Harold & Kumar Go to White Castle
Harold & Kumar Go to White Castle is the latest multicultural variant of the lowbrow buddy comedy in which the heroes just want to get high and laid. This strain includes Cheech & Chong's movies, starting with Up in Smoke (1978), and the best of them all, Friday (1995), costarring Ice Cube and Chris Tucker (who gives the most gloriously unregenerate comic performance since Chaplin's short movies of the 1910s).
There are two new aspects here: one is that the Korean Harold and the Hindu Kumar are model minorities. Harold's problem is that everyone assumes since he's Asian he must be a highly-paid number cruncher, and, in fact, he is a junior analyst at a New York investment bank. Not very sexy. And Kumar's problem is having more opportunities to go to med school, and become a surgeon like his father and brother, than he has interest in the practice of medicine.
This is connected to the second new aspect, which is that Harold & Kumar is the first openly assimilationist low comedy. Dean Martin and Jerry Lewis, born Dino Crocetti and Joseph Levitch, became huge in nightclubs and the movies and on TV in the era of Italian and Jewish assimilation into suburban middle-class America. But Martin played an Italian character only once in their movies, in The Caddy (1953) (in which he sings the excruciating "That's Amore," the "pizza pie" lyrics of which are incomprehensible without reference to the scene in the movie), and Lewis never played a Jewish character.
Harold and Kumar not only are Korean- and Indian-American characters but feel hampered by model-minority stereotypes that are true of them. The point is that normal Asian-American guys are just like normal not-Asian-American guys. Although Harold is Korean he doesn't want to be another nerd in the East Asian Society, or to date the Korean girl his parents would approve of and whom he fears he'll have to marry no matter what he wants. Kumar at least has the nerve to torpedo his father's plans for him, but both of them want into the messed-up, raunchy club they're presumed to be too good for. It's so unfair.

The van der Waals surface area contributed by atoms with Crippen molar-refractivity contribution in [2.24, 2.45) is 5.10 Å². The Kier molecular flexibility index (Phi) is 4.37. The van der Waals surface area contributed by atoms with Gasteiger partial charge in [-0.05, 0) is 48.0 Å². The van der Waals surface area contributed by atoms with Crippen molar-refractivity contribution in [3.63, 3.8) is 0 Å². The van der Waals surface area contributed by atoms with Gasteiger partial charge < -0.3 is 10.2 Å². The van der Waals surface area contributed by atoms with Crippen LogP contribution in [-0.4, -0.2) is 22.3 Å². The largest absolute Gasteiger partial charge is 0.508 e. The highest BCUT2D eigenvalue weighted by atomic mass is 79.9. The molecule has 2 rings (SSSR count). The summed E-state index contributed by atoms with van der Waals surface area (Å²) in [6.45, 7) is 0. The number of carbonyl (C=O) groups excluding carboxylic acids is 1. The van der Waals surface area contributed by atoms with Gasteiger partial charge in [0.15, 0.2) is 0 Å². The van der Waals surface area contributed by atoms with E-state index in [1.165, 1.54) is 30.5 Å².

I wish the movie had made more of this irony, that Harold and Kumar pursue downward mobility on a recreational basis, and less of its forced critique of racism. The script actually compares Harold and Kumar's misadventures to the historical treatment of African-Americans, but if the makers had thought about it for three seconds they'd see there can't be any comparison between the "plight" of a boy who doesn't wanted to be herded by his father into top med schools, which are flinging their gates open to matriculate him, and the exclusion of blacks from any but menial occupations.